Labor’s ambitious NBN vision looks to be on its last legs and with the Gillard government hell-bent on ripping itself to shreds, it looks like the Coalition’s ‘good enough’ approach will just have to do for now.
However, that hasn’t stopped NBN Co from pushing on with the rollout and lock in fresh contracts. Renewing the construction contract (link) with Transfield Services is a gutsy move by NBN Co, which must be getting mighty sick of being the Coalition’s whipping boy.
Transfield Services has been awarded a two-year contract extension worth up to $300 million and a brand new $66 million contract to connect fibre cables to the outsides of homes in Victoria.
NBN Co’s largesse is good news for Transfield, whose shares have been on a downward spiral since its profit downgrade in May, and should put a smile on Mike Quigley’s face. The full fibre dream may be dead (for now) but here’s NBN Co doing exactly what it’s been mandated to do, keep building the Fibre to the Premises (FTTP) until the Coalition pulls the plug.
It’s probably not going to help NBN Co hit its June targets but it should sufficiently rile up the Coalition, which is not keen to see any new major contracts signed.
The new contracts with Transfield will no doubt provide the Coalition another opportunity to heap opprobrium on NBN Co management, especially after the Joint Committee on the National Broadband Network asked NBN Co prepare itself for a change of government following the federal election. However, it also adds to the narrative that shadow communications minister Malcolm Turnbull has been so fond of peddling: the mismanagement of the NBN rollout, under the auspices of Quigley.
Slowly but surely, the Coalition is laying the groundwork for wholesale changes to the board and Turnbull could well highlight the latest Transfield deal as another sign of NBN Co’s, and Quigley’s, intransigence.
The list of potential successors to Mike Quigley is growing. Unsurprisingly, it mainly consists of current and former Telstra executives. The AFR reports (link) that Telstra executive director Greg Adcock, who is in charge of its internal NBN division, and Telstra’s wholesale boss, Stuart Lee, could be in the running. Meanwhile, former Telstra and Optus CEO, Ziggy Switkowski, has been approached to take a seat on NBN Co’s board as a director. Shadow communications minister Malcolm Turnbull has bemoaned the lack of telco experience on the NBN Co board and it’s a perceived deficiency that he is evidently keen to fix.
Another notable name bandied around is that of Patrick Flannigan, NBN Co’s original head of construction, who’s unexpected departure in 2011 raised more than a few eyebrows at the time.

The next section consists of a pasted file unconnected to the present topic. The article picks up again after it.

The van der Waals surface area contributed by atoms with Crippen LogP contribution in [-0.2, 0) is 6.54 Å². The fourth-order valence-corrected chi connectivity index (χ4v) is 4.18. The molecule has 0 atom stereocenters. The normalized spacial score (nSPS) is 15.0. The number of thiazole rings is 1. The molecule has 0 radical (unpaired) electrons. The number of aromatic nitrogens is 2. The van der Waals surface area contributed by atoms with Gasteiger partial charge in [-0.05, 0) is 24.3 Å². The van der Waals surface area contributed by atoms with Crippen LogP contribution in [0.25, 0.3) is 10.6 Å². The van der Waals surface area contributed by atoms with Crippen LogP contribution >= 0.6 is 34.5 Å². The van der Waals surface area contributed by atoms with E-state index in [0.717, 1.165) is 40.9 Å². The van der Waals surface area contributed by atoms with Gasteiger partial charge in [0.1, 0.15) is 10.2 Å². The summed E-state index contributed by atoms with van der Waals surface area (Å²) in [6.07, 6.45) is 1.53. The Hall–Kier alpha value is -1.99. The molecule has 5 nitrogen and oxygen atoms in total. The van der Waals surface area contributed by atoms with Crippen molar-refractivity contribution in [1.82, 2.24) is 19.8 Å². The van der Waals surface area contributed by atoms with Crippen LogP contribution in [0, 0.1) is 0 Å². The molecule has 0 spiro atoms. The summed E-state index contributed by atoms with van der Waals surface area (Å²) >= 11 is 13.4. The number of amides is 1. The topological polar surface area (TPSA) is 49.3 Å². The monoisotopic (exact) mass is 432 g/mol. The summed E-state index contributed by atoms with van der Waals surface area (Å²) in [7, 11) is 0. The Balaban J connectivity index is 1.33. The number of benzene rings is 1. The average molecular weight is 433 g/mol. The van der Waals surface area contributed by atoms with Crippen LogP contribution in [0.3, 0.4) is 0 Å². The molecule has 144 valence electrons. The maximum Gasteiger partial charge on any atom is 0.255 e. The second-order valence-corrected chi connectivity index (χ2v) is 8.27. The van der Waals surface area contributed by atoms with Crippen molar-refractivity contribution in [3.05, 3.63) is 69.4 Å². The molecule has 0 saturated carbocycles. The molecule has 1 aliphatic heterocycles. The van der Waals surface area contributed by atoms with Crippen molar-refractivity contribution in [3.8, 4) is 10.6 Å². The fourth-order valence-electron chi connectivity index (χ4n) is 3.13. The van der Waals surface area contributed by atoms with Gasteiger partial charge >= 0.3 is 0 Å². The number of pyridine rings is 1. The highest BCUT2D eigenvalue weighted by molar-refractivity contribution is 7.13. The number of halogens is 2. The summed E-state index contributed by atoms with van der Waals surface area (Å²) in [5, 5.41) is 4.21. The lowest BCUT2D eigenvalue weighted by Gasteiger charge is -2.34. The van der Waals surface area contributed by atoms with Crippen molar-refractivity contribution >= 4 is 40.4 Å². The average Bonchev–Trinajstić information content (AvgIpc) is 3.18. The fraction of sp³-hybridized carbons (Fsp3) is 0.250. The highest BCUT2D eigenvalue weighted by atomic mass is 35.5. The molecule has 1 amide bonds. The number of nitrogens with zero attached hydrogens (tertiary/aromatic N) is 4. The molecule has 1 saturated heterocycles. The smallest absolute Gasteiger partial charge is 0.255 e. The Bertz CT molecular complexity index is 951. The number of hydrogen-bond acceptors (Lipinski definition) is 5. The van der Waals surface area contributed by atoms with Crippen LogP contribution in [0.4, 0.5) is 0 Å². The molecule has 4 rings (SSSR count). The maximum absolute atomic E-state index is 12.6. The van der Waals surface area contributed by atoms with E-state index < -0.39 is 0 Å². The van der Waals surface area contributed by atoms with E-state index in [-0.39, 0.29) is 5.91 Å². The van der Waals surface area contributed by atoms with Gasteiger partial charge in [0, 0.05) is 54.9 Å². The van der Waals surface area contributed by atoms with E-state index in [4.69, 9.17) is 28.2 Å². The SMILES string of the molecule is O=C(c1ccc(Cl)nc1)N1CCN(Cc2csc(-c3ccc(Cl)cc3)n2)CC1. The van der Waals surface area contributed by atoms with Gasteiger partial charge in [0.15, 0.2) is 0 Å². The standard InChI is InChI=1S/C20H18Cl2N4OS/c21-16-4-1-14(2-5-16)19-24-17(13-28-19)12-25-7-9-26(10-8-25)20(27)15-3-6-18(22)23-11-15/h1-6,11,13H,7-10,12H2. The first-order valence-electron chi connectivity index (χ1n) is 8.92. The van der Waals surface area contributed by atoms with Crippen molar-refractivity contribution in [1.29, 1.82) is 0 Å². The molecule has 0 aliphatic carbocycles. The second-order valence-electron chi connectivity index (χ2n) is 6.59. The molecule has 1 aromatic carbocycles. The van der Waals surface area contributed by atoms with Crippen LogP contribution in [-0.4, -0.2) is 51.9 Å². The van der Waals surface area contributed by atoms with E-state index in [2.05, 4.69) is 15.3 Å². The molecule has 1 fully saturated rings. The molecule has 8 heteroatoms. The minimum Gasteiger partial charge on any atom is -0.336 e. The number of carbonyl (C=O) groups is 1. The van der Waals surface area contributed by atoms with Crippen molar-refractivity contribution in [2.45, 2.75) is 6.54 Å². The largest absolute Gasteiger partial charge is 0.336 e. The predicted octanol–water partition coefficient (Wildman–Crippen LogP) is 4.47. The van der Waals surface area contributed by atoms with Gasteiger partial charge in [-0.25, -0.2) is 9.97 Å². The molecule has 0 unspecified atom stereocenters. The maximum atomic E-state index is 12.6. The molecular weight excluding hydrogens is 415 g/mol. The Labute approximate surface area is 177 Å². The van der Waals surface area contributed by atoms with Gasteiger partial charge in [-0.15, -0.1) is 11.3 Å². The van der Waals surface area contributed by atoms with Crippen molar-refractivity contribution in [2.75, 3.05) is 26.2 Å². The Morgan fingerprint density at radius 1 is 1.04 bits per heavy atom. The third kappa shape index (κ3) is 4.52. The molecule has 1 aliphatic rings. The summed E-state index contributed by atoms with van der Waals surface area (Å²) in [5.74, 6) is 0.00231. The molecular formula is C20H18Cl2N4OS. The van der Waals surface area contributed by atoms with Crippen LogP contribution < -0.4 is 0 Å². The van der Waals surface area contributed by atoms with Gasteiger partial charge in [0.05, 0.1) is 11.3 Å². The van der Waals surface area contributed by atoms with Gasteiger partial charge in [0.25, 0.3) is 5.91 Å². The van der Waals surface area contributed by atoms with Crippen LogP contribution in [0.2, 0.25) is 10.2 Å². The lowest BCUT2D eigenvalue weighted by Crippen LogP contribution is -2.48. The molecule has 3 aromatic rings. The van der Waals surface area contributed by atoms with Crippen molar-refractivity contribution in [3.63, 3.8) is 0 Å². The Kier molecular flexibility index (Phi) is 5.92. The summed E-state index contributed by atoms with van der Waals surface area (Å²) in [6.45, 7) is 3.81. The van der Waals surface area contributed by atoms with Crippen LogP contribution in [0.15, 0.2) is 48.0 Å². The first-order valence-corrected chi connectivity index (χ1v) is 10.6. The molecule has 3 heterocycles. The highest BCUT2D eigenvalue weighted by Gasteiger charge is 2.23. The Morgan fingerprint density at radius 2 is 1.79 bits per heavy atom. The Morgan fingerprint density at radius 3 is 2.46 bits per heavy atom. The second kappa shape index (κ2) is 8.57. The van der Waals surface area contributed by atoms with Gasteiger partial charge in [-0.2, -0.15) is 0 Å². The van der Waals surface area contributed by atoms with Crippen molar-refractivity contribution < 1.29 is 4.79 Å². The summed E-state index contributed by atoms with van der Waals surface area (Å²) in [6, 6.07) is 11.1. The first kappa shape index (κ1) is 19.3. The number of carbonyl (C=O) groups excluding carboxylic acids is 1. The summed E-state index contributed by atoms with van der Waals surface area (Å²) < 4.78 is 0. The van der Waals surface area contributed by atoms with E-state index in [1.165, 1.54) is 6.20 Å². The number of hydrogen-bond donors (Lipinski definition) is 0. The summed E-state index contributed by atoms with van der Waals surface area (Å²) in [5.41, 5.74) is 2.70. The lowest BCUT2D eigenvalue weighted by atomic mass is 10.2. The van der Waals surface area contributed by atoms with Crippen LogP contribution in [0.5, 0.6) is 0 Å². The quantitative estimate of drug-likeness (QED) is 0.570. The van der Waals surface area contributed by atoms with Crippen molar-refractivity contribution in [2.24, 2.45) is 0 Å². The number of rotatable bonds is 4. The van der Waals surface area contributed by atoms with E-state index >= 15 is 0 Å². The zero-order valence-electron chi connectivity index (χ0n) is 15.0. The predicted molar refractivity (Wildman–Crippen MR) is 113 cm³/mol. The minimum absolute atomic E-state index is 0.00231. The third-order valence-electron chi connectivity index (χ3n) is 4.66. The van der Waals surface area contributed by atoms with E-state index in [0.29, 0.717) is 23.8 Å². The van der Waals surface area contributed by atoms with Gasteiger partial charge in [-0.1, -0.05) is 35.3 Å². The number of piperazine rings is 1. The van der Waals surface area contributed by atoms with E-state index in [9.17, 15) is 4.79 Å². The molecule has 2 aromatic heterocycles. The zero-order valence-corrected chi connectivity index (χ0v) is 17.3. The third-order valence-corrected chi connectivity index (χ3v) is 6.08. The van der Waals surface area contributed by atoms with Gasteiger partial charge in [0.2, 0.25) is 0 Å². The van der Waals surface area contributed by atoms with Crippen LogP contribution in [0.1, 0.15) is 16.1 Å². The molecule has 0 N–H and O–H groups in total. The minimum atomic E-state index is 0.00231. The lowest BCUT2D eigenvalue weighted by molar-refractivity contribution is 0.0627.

Flannigan, who was also the founding managing director and CEO of Service Stream before joining NBN Co, left just days after negotiations between NBN Co and some 14 construction firms about the construction came to an unceremonious end. After five months of talks NBN Co indefinitely suspended its network construction tender, citing that the companies had not been able to provide “acceptable” terms and prices.
Given the continued construction woes between then and now, Flannigan’s departure seems almost prophetic. Did Flannigan see this coming? Was his departure from NBN Co voluntary or forced? These are pertinent questions that go to the heart of why rolling out the NBN has caused NBN Co so many headaches. NBN Co and Quigley shouldn’t cop all the blame for the delays but the acrimonious start to the construction phase, characterised by the tender process, always bode ill for the project.
It will be interesting to see if Turnbull can actually entice Flannigan to return, more importantly whether Flannigan would be willing to put on that construction hat again. There is no doubt he has the chops for the job but it could be a case of once bitten twice shy.
The important thing to remember is that the prospect of Coalition’s NBN may now seem locked in stone but that doesn’t necessarily mean that a rejigged NBN Co will be any more successful in rolling out its network efficiently. The change of methodology helps but doesn’t guarantee success. The construction element of this project isn’t solely tied to technology – as the asbestos scenario has highlighted – and keeping the construction companies in line and accountable will need strong hands in the new look NBN Co.
The Coalition’s strategy to frame the NBN debate as a fibre versus copper issue won’t hold much appeal post-election. What will be far more important is convincing them that they are not going to end with an inferior network that ends up costing almost as much as the Labor NBN.